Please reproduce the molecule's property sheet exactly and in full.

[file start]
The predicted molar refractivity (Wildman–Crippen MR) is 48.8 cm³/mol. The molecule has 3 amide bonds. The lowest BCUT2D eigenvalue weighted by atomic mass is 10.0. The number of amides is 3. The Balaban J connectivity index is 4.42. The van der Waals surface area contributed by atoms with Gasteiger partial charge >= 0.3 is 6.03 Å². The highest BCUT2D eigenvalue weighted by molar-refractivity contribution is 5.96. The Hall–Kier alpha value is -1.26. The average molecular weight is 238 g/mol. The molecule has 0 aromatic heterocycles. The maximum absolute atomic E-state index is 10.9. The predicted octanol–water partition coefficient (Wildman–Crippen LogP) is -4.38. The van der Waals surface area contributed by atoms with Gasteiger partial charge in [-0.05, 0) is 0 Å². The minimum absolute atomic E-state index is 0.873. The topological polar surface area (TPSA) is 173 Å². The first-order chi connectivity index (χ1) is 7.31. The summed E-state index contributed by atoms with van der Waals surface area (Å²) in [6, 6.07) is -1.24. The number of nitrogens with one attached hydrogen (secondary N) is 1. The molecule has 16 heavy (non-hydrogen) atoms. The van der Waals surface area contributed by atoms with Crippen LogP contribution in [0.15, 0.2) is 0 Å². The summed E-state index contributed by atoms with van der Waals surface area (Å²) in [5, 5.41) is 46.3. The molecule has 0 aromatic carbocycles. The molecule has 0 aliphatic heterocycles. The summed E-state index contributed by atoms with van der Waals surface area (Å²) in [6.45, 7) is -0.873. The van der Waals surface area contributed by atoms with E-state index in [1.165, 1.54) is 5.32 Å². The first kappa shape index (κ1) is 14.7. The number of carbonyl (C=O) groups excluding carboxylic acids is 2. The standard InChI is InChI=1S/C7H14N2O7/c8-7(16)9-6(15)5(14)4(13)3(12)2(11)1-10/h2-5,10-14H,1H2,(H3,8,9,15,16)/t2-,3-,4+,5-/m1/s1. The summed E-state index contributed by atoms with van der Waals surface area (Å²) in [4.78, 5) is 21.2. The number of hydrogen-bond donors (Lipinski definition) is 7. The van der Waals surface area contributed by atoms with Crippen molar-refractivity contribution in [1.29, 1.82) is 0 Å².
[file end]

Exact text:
The predicted molar refractivity (Wildman–Crippen MR) is 48.8 cm³/mol. The molecule has 3 amide bonds. The lowest BCUT2D eigenvalue weighted by atomic mass is 10.0. The number of amides is 3. The Balaban J connectivity index is 4.42. The van der Waals surface area contributed by atoms with Gasteiger partial charge >= 0.3 is 6.03 Å². The highest BCUT2D eigenvalue weighted by molar-refractivity contribution is 5.96. The Hall–Kier alpha value is -1.26. The average molecular weight is 238 g/mol. The molecule has 0 aromatic heterocycles. The maximum absolute atomic E-state index is 10.9. The predicted octanol–water partition coefficient (Wildman–Crippen LogP) is -4.38. The van der Waals surface area contributed by atoms with Gasteiger partial charge in [-0.05, 0) is 0 Å². The minimum absolute atomic E-state index is 0.873. The topological polar surface area (TPSA) is 173 Å². The first-order chi connectivity index (χ1) is 7.31. The summed E-state index contributed by atoms with van der Waals surface area (Å²) in [6, 6.07) is -1.24. The number of nitrogens with one attached hydrogen (secondary N) is 1. The molecule has 16 heavy (non-hydrogen) atoms. The van der Waals surface area contributed by atoms with Crippen LogP contribution in [0.15, 0.2) is 0 Å². The summed E-state index contributed by atoms with van der Waals surface area (Å²) in [5, 5.41) is 46.3. The molecule has 0 aromatic carbocycles. The molecule has 0 aliphatic heterocycles. The summed E-state index contributed by atoms with van der Waals surface area (Å²) in [6.45, 7) is -0.873. The van der Waals surface area contributed by atoms with E-state index in [1.165, 1.54) is 5.32 Å². The first kappa shape index (κ1) is 14.7. The number of carbonyl (C=O) groups excluding carboxylic acids is 2. The standard InChI is InChI=1S/C7H14N2O7/c8-7(16)9-6(15)5(14)4(13)3(12)2(11)1-10/h2-5,10-14H,1H2,(H3,8,9,15,16)/t2-,3-,4+,5-/m1/s1. The summed E-state index contributed by atoms with van der Waals surface area (Å²) in [4.78, 5) is 21.2. The number of hydrogen-bond donors (Lipinski definition) is 7. The van der Waals surface area contributed by atoms with Crippen molar-refractivity contribution in [1.29, 1.82) is 0 Å².